With tech enthusiast web sites from around the world starting to leak Windows 8 Release Preview information, your intrepid “Windows 8 Secrets” co-authors offer a bit of color commentary about what you’re seeing and how these features will really work. In this new co-post analyzing these leaks, we look briefly at a potential shocker: Internet Explorer 10 is going to bundle Adobe Flash technology.

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Two years ago, Microsoft declared that the future of video on the web would be powered by HTML 5. Today, however, a lot of web video content is still delivered via Adobe Flash technology. So, in a somewhat surprising move, Microsoft is integrating Flash directly into Internet Explorer 10 on Windows 8 and doing so in a way that does not undermine the safety and reliability of the Metro environment.

This news comes courtesy of a forum post on WinUnleaked.tk (free registration required).

ie_wo_flash
IE 10 without Flash

ie_with_flash
IE 10 with Flash

Before this, the general assumption was that Microsoft would pursue only web-standard technologies in IE 10. But with the Metro version of IE 10 not offering users the ability to extend the capabilities of the browser with add-ons, the software giant realized this may be too restrictive for consumers. So how could it meet the needs of consumers by providing Flash in a way that didn’t subvert Metro?

Interestingly, they were able to do so without contradicting any of the earlier statements the company made about web standards and Flash in IE. Consider the following statement by Microsoft Corporate Vice President Dean Hachamovitch, made over two years ago:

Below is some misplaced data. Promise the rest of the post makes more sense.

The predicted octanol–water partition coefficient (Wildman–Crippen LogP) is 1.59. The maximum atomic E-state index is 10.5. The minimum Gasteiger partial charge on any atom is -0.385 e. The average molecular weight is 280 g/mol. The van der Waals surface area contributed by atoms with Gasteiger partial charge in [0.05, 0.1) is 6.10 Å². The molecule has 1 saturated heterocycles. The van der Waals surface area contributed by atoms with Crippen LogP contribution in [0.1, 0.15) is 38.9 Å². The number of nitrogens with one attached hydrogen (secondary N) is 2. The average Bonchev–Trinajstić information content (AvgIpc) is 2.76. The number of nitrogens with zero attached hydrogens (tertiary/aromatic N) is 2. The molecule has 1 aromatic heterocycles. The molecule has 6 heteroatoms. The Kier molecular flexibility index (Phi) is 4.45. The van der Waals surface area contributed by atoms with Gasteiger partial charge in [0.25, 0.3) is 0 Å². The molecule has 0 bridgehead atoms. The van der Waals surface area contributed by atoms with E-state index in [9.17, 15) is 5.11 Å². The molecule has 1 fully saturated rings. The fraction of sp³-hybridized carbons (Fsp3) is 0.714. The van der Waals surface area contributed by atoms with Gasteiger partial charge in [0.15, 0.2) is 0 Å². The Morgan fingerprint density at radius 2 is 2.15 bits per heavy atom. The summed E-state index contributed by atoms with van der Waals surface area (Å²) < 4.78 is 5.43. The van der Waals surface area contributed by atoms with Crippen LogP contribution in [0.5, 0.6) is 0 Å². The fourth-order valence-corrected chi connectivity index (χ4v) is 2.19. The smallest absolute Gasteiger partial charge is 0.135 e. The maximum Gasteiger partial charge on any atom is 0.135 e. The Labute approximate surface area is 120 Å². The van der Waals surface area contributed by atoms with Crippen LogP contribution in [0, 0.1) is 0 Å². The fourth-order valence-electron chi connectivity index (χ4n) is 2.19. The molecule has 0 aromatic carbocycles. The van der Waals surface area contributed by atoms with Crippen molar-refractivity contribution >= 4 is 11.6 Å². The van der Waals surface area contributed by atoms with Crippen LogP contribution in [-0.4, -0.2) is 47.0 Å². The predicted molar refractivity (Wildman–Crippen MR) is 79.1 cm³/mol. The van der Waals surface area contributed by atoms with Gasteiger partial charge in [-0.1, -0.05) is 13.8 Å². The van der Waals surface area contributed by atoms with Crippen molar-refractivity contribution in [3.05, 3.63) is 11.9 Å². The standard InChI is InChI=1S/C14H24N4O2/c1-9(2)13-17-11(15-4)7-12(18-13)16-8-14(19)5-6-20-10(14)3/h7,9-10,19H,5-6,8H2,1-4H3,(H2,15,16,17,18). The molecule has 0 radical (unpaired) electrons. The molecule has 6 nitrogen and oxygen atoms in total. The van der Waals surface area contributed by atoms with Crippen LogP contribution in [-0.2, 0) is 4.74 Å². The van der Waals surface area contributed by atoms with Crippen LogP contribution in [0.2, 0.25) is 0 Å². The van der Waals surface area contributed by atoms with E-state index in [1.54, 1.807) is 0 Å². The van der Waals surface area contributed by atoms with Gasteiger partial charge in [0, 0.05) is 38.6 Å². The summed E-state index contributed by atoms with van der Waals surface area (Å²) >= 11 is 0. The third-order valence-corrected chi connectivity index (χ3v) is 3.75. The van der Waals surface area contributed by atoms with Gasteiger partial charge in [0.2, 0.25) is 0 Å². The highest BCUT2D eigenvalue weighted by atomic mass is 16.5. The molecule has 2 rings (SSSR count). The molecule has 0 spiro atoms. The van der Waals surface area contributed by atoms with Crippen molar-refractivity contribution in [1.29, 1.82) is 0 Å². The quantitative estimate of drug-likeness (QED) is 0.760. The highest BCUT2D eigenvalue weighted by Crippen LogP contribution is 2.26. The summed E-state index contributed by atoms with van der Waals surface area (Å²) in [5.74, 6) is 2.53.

Today, video on the web is predominantly Flash-based. While video may be available in other formats, the ease of accessing video using just a browser on a particular web site without using Flash is a challenge for typical consumers. Flash does have some issues, particularly around reliability, security, and performance. We work closely with engineers at Adobe, sharing information about the issues we know of in ongoing technical discussions. Despite these issues, Flash remains an important part of delivering a good consumer experience on today’s web.

As Mr. Hachamovitch noted, Microsoft does work closely with Adobe, closely enough that Adobe actually provided Microsoft with source code access to Flash, allowing them to seamlessly integrate the technology into IE 10. Thus, Microsoft did not need to make an exception to its no-add-on policy for Internet Explorer Metro. By making Flash a part of IE 10, it can ensure the code meets its own standards for reliability, compatibility, security, and, probably most important, performance.

Remember, Hachamovitch noted that Flash was an important part of delivering a good consumer experience on today’s web. So, Microsoft has extended the Internet Explorer Compatibility View list to include rules for popular Flash-based web sites that are known to meet certain criteria. That is, Flash is supported for only those popular but legacy web sites that need it. This feature is not broadly available for all sites.

This move, while initially surprising, is entirely in keeping with Microsoft’s long-standing commitments to backwards compatibility.

Have you seen any other Windows 8 leaks you’d like to know more about? Drop us a line and let us know!

–Paul Thurrott and Rafael Rivera